It’s not. Coulson wouldn’t have called if he didn’t want some kind of contact, right? Unless it had been a wrong number. He did seem surprised when the call connected. Is Clint spending fifteen hours on planes because of a misdial? No, that’s stupid. Nat believes in letting him live his life, but she wouldn’t let him be that stupid.

Clint manages to nap a little, but he gets to Tahiti at 5am, and finds himself standing outside the airport, blinking at the lightening dawn sky. Part of him wants to turn around and fly straight home; part of him wants to flag a cab and go straight to Coulson’s address.

He goes to his hotel instead and sleeps for a while.


It turns out that hospitals are kind of the same wherever you go. Clint notices the metal detectors and the high number of security cameras around -- it makes sense that this isn’t so much “private” as “ridiculously secure” -- but the basics are the same. Long white corridors and busy-looking, no-nonsense staff.

He could sneak onto a quiet floor, use a computer terminal to hack into their patient records and find Coulson, but this isn’t a mission. He has permission to be here. (Literally. He got Fury to sign a note confirming he was allowed to visit.) Plus, he’s carrying donuts and coffee and he doesn’t want to spill them.

The nurse leads him to Coulson’s door and he knocks, but there’s a long delay before Coulson calls, “Come in.” Long enough for Clint to have second thoughts about flying here, about visiting, about bringing coffee like some sad stalker from a romcom.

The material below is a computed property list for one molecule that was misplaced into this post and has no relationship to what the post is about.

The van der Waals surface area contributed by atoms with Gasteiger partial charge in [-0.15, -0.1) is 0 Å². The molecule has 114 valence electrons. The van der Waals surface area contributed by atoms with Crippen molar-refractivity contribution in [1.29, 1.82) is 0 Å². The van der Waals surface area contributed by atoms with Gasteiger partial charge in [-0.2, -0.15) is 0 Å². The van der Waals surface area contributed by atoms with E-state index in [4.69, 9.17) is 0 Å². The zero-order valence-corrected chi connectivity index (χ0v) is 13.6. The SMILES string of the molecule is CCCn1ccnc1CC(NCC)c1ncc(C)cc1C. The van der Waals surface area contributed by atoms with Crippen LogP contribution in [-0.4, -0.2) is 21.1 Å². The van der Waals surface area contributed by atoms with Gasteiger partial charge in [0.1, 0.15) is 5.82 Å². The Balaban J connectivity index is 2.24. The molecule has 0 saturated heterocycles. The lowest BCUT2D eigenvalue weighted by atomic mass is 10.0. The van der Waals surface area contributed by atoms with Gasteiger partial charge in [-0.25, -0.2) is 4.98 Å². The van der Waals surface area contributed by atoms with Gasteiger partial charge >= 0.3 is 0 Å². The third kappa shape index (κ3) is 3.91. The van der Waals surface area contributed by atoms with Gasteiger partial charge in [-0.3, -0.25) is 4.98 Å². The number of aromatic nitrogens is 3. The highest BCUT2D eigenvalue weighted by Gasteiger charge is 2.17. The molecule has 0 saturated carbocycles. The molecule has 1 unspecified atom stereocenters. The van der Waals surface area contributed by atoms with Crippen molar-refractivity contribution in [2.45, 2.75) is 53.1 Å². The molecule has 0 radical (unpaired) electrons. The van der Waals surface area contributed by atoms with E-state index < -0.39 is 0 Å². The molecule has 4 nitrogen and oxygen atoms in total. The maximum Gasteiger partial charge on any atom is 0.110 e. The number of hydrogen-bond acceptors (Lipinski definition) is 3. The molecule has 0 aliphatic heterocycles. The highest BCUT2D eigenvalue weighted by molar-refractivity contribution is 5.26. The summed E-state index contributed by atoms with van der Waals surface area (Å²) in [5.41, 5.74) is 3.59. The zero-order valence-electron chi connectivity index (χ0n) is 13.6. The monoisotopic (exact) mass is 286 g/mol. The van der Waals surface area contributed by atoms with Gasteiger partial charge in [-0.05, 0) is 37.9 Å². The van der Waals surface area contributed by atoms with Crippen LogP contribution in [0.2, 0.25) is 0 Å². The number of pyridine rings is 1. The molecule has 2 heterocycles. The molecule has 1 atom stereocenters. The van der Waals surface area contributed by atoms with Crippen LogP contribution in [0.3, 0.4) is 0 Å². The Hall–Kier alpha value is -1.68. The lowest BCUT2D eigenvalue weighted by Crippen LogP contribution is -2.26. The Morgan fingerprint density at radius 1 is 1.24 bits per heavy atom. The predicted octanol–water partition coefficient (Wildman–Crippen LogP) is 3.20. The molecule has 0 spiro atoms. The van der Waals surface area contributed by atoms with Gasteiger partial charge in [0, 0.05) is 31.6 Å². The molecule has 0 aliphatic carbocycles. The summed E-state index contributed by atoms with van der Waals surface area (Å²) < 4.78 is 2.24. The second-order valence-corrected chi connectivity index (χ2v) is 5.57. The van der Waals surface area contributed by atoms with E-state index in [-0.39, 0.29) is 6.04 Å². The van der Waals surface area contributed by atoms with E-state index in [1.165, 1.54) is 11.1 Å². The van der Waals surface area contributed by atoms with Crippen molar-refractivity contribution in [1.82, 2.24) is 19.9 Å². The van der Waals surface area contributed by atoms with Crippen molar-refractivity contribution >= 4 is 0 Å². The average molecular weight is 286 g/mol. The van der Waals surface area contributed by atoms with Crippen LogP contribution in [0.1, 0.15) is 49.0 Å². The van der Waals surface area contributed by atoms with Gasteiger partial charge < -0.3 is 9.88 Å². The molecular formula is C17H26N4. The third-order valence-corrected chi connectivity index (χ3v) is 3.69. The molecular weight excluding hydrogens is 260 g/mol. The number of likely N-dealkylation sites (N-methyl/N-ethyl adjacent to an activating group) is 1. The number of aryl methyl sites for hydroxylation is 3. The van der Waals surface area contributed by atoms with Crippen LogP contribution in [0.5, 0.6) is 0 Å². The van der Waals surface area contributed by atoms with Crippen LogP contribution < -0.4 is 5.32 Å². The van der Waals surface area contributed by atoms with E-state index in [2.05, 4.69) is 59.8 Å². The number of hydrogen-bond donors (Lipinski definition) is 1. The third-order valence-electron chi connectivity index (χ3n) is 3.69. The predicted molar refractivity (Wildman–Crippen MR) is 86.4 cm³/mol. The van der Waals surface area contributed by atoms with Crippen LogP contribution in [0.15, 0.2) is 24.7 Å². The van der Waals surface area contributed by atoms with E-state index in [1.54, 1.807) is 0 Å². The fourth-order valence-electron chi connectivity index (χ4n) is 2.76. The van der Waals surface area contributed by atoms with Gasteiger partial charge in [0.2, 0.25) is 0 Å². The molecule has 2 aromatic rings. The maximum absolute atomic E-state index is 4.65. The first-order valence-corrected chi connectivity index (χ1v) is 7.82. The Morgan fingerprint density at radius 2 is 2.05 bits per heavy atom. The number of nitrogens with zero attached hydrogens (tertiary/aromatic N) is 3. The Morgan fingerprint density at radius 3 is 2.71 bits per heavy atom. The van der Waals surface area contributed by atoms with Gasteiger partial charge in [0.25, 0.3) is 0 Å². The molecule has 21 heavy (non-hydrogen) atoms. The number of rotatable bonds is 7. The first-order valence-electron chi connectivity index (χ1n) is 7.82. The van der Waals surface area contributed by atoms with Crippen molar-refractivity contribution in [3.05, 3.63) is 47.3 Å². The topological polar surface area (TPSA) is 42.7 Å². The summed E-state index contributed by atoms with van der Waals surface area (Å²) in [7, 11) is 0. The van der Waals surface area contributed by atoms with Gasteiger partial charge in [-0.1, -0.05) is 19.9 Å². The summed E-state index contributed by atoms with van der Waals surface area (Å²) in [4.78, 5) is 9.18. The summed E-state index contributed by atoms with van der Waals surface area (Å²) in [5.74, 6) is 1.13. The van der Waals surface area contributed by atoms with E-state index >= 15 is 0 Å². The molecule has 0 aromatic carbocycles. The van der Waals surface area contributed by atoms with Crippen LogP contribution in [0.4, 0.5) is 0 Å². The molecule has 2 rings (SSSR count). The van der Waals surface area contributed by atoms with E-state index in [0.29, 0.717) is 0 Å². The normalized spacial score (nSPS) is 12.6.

And then he’s opening the door and there’s Coulson. Lying on a hospital bed with white sheets, thinner and paler than he should be, but not hooked up to an IV or anything that beeps, just a grey plastic pulse monitor clipped to his finger. Coulson looks drawn and tired, but his eyes light up when he sees the paper coffee cup.

“Hi,” Clint says, grinning because no matter what, Coulson is definitely alive. Not fit enough to be on active duty, probably only fit enough to lie in a bed and suffer through PT, but definitely alive. There’s a part of Clint that couldn’t really believe it until he saw it for himself.

“Hi.” Coulson shuffles awkwardly, pushing himself up with weak arms, and Clint has to take a few steps forward. He wants to lean in and help, wants to put his hands on Coulson and know he’s alive, but he knows how frustrated Coulson gets during medical leave. Instead, he waits for Coulson to sit up, and then hands him the coffee.

The nurse takes a quick step closer, reaching for the cup, but Coulson stops him with a glare. “It’s against medical advice, yes, but you will pry this cup out of my cold dead hands. Or you’ll die trying.”

Honestly, Coulson’s such a bad patient he makes the medical staff at SHIELD happy to deal with Clint.

“It’s decaf,” Clint offers, lying through his teeth. Neither Coulson nor the nurse believe him.

“And the pastries?”

“Low fat and wholegrain,” Clint says, because they’re currently covered by a paper bag so there’s no way the nurse can know the Little Debbie’s donuts are all sugar and preservatives. “Promise.”